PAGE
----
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Cindy and Craig Corrie continue Rachel's legacy
"Giving voice to the Palestinian people"

March 10, 2006 | Pages 6 and 7

ON MARCH 16, 2003, Rachel Corrie stood her ground before an Israeli bulldozer in the city of Rafah in southern Gaza.

Corrie, a Palestinian rights activist working with the International Solidarity Movement, was among a group trying to prevent the demolition of a Palestinian home. The standoff had lasted for three hours.

Then, according to witnesses, the bulldozer driver drove straight at Rachel. She was covered with sand and heavy debris, and then pushed to the ground. The bulldozer drove directly over her--and then went into reverse to drive over her again. Rachel died of the severe injuries she suffered.

CINDY and CRAIG CORRIE, Rachel's parents, took up their daughter's mission of solidarity with the Palestinian people. They traveled to the Occupied Territories, visiting Rafah, where Rachel died. They organized an effort to rebuild the home of the Nasrallahs, which Rachel was trying to save. Last year, the Corries and Nasrallahs toured the U.S. together to raise funds for the project, which is now almost complete.

Last December, the Corries traveled to the Occupied Territories again.

Their trip came on the heels of Israeli Prime Minister Ariel Sharon's unilateral withdrawal from Gaza. Under the eyes of the international media, Israeli settlements in Gaza were emptied--but Gaza remains in the stranglehold of Israeli control, and subject to military attack at any time. What's more, the other side of the Gaza pullout was Israel's renewed commitment to settlement building in the West Bank--and the construction of an apartheid wall running the length of the territory that cuts off whole Palestinian towns.

Shortly after the Corries left, the radical Islamist party Hamas--denounced as a "terrorist" organization by the U.S. and Israel--won a resounding victory in Palestinian elections.

After their return, Socialist Worker's NICK HART spoke with the Corries about what they saw on their recent visit--and how they view the future of the struggle for Palestinian rights. Here, we print excerpts from the interview, which was transcribe by Lonnie Lopez.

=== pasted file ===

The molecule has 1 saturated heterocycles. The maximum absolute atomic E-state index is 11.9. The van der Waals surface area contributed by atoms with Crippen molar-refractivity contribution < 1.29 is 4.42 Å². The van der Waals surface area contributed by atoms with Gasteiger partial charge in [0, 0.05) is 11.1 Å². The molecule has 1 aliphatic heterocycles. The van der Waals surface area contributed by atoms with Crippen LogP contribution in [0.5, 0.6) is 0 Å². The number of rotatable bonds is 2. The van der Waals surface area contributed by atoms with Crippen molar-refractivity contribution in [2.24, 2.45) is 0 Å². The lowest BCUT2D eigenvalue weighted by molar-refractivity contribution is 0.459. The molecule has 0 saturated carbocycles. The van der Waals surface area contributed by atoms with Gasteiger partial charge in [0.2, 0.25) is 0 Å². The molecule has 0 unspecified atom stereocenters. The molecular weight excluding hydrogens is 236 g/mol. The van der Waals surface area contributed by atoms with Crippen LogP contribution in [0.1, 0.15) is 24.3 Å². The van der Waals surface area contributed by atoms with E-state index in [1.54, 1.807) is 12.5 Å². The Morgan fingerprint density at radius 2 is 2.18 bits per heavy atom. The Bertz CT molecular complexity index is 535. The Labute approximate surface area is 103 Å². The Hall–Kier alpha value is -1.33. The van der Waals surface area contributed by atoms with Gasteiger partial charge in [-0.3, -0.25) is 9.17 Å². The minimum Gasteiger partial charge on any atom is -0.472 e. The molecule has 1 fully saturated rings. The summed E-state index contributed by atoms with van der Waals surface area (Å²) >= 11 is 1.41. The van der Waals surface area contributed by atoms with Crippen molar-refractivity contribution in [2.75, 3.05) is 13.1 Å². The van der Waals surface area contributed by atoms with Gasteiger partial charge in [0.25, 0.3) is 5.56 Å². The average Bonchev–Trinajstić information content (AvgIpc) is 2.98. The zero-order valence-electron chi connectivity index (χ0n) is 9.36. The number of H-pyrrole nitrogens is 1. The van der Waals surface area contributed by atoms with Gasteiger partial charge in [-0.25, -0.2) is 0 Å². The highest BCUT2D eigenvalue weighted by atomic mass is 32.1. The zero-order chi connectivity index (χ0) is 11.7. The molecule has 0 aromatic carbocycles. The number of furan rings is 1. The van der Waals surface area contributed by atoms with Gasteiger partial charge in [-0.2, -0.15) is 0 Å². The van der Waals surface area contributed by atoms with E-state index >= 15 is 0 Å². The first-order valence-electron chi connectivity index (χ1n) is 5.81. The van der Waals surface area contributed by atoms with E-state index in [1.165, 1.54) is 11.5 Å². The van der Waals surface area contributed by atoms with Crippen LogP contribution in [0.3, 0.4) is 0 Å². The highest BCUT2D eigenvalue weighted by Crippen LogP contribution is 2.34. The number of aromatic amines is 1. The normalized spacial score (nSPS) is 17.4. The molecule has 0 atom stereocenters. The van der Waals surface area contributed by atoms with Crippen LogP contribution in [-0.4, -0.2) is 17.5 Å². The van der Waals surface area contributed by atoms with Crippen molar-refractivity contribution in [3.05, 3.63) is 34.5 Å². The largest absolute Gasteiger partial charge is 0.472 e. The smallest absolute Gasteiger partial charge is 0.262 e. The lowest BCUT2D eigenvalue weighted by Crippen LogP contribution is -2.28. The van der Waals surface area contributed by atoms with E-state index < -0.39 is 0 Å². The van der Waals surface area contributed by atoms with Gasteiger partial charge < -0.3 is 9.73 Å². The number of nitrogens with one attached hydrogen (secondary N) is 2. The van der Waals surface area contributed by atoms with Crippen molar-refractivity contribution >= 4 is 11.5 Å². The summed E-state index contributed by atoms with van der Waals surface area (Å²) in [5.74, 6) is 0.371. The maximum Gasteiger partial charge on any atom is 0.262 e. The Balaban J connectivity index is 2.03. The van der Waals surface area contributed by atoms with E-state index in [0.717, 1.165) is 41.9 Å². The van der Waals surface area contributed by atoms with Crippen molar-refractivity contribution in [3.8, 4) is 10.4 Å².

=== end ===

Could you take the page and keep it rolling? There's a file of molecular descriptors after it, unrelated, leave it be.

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CAN YOU talk about what things look like on the ground since Israel's withdrawal from Gaza, compared to what it was like when you visited in 2003?

Gaza is still hermetically sealed. It's got walls on all sides. There now seems to be more ability to get in and out through Egypt, but internationals still have to come almost entirely through Israel, and so Israel holds a vise-grip over who comes in and out.

In 2003, there was a lot of violence in Gaza. Every night, there was machine gun fire from the Israeli tanks and armored personnel carriers over the city of Rafah. You'd see the tracers and hear that rat-a-tat-tat of machine guns firing over the city, and it's got to land somewhere.

And every once in a while, in the morning, you'd hear them blow up a house or something. You'd hear the children going to school, excited, and then a house blowing up in the background--if you can imagine those sorts of sounds that it's normal to wake up to in the morning.

This time, for the brief time that we were in Rafah, that wasn't happening. Up in Gaza City, you still hear the shelling of Israeli artillery coming into northern Gaza, and they're trying to keep people away from the northern border with Israel. When we were there, it was clearly artillery coming our way, and that was just an awful part of the night.

Traveling down the length of Gaza was a lot easier this time because the Israeli settlements are pulled out, and that also means the roads that go through to those settlements and the checkpoints are gone.

The most infamous checkpoint was the Abu Ghabah checkpoint, where the road for Palestinians going north and south met the road for the settlers going east and west. So they'd only let the Palestinians pass at certain points in time. We never knew whether it'd be open or closed.

That's over with, so we traveled along the coast between miles and miles of open area where settlements homes had been destroyed.

Rachel wrote about how she loved the sea, and how these Palestinian children in Gaza hadn't ever seen the sea, yet they lived right next to it--because the settlements were right there.

Now, the destroyed settlement houses have been taken out of there, and I think the overarching feeling was just how much land was taken up by the settlements. Because we just kept going along, and it was rather surreal to see all this cleared land.